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Sometimes an attorney badly mishandles a client’s case to such an extent that it can be said the attorney violated the duty of reasonable care (which, in Massachusetts, is the duty to use the degree of skill and care of the average qualified practitioner), but no harm was caused. We recently received a call from a man, we shall call Mr. X, who had retained an attorney to bring a civil rights case in federal court against the police arising from an illegal stop and search of the car in which Mr. X. was a passenger. Mr. X’s civil rights attorney did not respond to discovery, failed to oppose motions, and did not comply with court deadlines. The last straw was the federal judge’s allowance of the defense motion for summary judgment. In his decision granting summary judgment judge to the police the judge criticized Mr. X’s attorney for his minimal effort in prosecuting the case. The judge also wrote, however, that the facts supporting Mr. X’s case were weak even if he had had better legal representation. On the record, it appeared that Mr. X would not have won damages against the police even if Clarence Darrow had represented him!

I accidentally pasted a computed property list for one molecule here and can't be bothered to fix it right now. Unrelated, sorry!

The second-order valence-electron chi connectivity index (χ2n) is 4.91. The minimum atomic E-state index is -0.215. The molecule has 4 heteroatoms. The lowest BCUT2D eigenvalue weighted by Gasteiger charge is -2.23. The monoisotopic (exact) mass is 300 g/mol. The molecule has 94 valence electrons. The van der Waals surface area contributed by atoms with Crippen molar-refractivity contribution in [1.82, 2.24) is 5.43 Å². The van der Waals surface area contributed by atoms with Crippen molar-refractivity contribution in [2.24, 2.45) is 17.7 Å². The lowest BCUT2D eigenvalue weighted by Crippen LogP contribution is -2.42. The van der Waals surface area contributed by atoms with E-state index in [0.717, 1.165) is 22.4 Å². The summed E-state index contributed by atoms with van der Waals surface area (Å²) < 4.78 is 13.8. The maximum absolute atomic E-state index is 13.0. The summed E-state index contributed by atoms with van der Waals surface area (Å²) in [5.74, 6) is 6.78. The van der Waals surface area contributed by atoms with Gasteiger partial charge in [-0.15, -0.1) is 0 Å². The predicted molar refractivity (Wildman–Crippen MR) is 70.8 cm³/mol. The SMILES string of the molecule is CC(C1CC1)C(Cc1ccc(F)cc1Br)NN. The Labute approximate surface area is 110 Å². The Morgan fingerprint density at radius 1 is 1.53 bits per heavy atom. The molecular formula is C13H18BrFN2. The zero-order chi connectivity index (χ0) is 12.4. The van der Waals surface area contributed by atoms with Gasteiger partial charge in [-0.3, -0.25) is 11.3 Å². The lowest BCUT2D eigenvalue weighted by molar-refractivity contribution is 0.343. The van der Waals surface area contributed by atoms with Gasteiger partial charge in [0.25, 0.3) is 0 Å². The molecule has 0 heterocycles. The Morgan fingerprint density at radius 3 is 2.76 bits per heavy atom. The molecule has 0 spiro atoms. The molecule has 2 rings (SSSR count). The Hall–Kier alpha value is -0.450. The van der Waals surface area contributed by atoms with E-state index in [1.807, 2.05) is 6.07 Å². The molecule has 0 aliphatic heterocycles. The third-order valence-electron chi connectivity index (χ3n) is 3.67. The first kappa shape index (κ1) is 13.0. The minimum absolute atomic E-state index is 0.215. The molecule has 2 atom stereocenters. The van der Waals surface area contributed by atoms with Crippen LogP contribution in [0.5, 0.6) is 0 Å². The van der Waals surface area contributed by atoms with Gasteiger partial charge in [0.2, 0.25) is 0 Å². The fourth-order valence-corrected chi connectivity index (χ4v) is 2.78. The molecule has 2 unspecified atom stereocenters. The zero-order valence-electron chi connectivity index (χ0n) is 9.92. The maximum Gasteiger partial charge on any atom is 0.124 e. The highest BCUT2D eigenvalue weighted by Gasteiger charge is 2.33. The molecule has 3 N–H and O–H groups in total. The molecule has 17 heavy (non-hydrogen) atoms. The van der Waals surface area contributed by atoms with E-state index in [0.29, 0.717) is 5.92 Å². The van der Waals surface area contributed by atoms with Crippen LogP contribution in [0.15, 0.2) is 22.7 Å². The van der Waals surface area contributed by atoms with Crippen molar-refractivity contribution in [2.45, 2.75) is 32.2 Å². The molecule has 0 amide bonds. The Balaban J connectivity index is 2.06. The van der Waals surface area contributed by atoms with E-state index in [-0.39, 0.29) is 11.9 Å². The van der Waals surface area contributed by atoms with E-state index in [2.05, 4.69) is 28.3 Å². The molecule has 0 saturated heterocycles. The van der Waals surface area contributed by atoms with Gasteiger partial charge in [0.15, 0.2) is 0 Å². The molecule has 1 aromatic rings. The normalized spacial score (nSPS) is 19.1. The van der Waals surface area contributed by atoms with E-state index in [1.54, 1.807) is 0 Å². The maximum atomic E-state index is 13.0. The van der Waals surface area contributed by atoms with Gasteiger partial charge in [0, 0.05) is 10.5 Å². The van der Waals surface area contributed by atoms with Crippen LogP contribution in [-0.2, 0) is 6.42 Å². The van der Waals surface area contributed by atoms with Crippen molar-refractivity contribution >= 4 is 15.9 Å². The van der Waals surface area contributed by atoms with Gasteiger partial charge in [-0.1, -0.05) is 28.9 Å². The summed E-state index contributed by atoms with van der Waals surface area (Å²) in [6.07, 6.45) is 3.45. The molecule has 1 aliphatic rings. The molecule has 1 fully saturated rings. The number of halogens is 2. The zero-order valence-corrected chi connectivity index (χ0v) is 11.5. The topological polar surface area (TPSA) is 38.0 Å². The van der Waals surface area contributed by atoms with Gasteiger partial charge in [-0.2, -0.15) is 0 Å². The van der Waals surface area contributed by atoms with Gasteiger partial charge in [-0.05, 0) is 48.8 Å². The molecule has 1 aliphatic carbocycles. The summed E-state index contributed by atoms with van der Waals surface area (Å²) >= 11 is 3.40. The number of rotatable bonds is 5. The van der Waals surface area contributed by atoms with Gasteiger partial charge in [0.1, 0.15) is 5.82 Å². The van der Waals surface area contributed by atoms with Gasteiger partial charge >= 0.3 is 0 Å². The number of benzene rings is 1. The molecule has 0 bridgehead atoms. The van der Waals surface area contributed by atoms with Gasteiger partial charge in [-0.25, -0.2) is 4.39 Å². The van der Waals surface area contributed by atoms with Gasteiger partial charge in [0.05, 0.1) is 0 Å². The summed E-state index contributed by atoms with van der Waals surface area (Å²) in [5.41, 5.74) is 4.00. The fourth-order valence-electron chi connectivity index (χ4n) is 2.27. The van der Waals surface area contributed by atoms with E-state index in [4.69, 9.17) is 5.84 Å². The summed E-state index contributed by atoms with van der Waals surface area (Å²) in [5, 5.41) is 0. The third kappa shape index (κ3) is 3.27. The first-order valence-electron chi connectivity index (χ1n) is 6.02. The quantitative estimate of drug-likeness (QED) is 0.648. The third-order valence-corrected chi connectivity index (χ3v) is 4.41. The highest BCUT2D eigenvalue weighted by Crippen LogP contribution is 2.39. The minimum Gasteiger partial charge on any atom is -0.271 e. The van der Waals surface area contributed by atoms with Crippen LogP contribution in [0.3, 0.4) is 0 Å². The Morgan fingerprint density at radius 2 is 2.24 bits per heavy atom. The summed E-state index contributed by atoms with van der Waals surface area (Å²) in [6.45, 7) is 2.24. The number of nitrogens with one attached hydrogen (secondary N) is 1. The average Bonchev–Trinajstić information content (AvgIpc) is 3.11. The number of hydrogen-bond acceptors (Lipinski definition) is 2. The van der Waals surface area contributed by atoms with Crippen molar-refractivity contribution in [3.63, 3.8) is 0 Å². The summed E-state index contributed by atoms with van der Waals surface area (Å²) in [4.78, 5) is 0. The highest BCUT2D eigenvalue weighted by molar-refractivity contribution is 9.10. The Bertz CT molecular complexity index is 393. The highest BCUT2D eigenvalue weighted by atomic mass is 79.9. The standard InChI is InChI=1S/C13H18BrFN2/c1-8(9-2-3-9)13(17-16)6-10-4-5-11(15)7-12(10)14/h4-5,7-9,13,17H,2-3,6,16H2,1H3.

This illustrates an instance of legal malpractice with no damages. The value of a legal malpractice case is usually limited to what would have been recovered in the underlying case but for the attorney’s negligence. Here, with a weak underlying case for Mr. X, the amount of any damages recovered in a legal malpractice action would be too low to justify the expense and time of bringing a case against Mr. X’s former attorney.

As always, the thoughts I have expressed here are not meant to create an attorney-client relationship with any reader, nor to serve anyone as legal advice. Legal principles do vary, sometimes widely, from state to state, and you should neither take nor refrain from any action based upon what I have written, except for one thing: consult with a competent attorney in your jurisdiction.